Written by: Christopher Llewellyn Reed | March 30th, 2021
Godzilla vs. Kong (Adam Wingard, 2021) 2½ out of 4 stars.
The giant primate known as Kong is unhappy. Though he remains on his beloved Skull Island, somewhere in the South Pacific, he is trapped inside a protective shield, built by the humans who observe him to prevent the monster Godzilla from sensing his presence. Should the two apex predators come into contact, it is believed, based on codified legend, that they would fight either to the death or until one submits to the other. So begins Godzilla vs. Kong, from director Adam Wingard (Blair Witch), the fourth entry in Legendary Entertainment’s “MonsterVerse” series, which started with the 2014 Godzilla, continued with the 2017 Kong: Skull Island, and then added still more creatures to the mix with the 2019 Godzilla: King of the Monsters. Now the parallel narratives merge, with epic battles and massive destruction galore. If CGI mayhem is your thing, bring it on.
Since I missed the third movie, I was initially at a bit of a loss to understand all the context here, playing catch up to learn who was who, though there are plenty of new characters, as well. Rebecca Hall (Permission) plays Ilene Andrews, in charge of Kong’s restricted area. Her constant companion is an adopted local girl, Jia (Kaylee Hottle), whose parents are now dead; Kong apparently saved her, and the two share a special bond. Alexander Skarsgård (Hold the Dark), meanwhile, stars as Nathan Lind, a scholar of the Hollow Earth theory that posits that our planet’s core is not filled with extremely hot molten material, but rather a lost world once inhabited by Titans. For those uninitiated into this fantastical cinematic galaxy, Titans are the species of gargantuan creatures of which Godzilla and his dinosaur-like brethren are a part. I know, it’s a lot of exposition to remember.
Millie Bobby Brown (Enola Holmes) returns from the last film as Madison Russell, fascinated by the podcasts put out by the mysterious (and to her, as yet unknown) Bernie Hayes (Brian Tyree Henry, Widows). Her dead mother and still-alive father (Kyle Chandler, Game Night) are/were somehow involved in the monitoring of Godzilla and company (you’ll have to watch Part 3 to learn what happened), so she has a vested interest of her own to find out as much as she can about the Titans. Bernie is an employee of Apex Cybernetics, run by overly greedy (aren’t they all?) CEO Walter Simmons (Demián Bichir, Land), and he knows there is dangerous corruption afoot, which is the subject of his show. When, just after the opener with Kong, Godzilla destroys the Florida factory of Apex, Hayes’s suspicions are proven true. Why else would the heretofore peaceful (to most humans) Titan attack now? That, indeed, is the dramatic question, and soon Madison joins him in his investigation.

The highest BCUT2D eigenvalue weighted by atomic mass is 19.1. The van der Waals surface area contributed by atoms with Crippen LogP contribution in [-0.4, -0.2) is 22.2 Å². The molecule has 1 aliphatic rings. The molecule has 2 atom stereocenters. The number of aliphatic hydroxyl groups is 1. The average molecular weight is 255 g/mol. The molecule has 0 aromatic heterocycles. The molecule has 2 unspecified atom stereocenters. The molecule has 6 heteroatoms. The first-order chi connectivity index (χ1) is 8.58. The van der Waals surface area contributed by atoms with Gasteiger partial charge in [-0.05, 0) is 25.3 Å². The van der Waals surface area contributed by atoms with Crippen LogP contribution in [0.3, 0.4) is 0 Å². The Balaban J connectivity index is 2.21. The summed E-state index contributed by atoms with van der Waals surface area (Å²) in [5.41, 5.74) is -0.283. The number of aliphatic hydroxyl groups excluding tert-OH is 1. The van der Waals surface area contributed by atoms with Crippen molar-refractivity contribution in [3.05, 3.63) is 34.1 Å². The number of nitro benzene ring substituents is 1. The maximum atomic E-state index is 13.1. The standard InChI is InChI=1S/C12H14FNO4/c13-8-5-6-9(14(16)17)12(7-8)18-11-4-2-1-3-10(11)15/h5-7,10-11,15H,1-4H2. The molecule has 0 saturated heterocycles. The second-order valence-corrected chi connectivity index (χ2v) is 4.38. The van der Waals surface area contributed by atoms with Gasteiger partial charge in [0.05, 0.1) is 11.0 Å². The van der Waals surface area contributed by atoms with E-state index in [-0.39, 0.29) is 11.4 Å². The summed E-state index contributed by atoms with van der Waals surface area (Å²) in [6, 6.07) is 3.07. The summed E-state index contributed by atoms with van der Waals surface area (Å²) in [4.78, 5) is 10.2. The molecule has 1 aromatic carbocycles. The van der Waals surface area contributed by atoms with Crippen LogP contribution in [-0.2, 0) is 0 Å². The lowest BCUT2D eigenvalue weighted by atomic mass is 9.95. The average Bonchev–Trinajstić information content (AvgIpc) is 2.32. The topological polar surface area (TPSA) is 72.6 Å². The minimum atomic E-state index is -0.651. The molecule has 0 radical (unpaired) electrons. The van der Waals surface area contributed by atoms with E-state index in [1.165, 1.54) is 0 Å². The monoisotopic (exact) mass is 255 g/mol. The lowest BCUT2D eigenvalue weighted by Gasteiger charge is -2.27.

How does it all come together (and don’t worry, there are even more folks involved)? Simmons hires Lind to approach Andrews (a friend) and convince her to transport Kong to Antarctica, where an ostensible entrance to Hollow Earth exists. They believe that the huge simian will follow the ancestral call (if their theories are correct) and descend to the Earth’s center, where a powerful energy source is rumored to lie, one that Simmons claims he wants to use to save humanity from its current crisis. Do we believe him? What do you think? Along the way, Godzilla does, as Andrews feared, sense Kong once off the island, and the titular battle takes place, many times over. Whatever the lunacy of the worldbuilding (and my head still hurts from typing all of the above), the fight scenes are impressively rendered.
And yet, that turns out not to be the primary attraction. Rather, it is the beautifully animated faces of Kong and his rival that move and wow the most. As superficially drawn as the humans are, the monsters pull on our heartstrings, even while wreaking maximum damage to all in their wake (the collateral body and building count is high). We care about the outcome of their conflict, though a final twist makes it easy to guess how it all will end. Not a brilliant film by any definition, Godzilla vs. Kong is nevertheless extremely solid entertainment.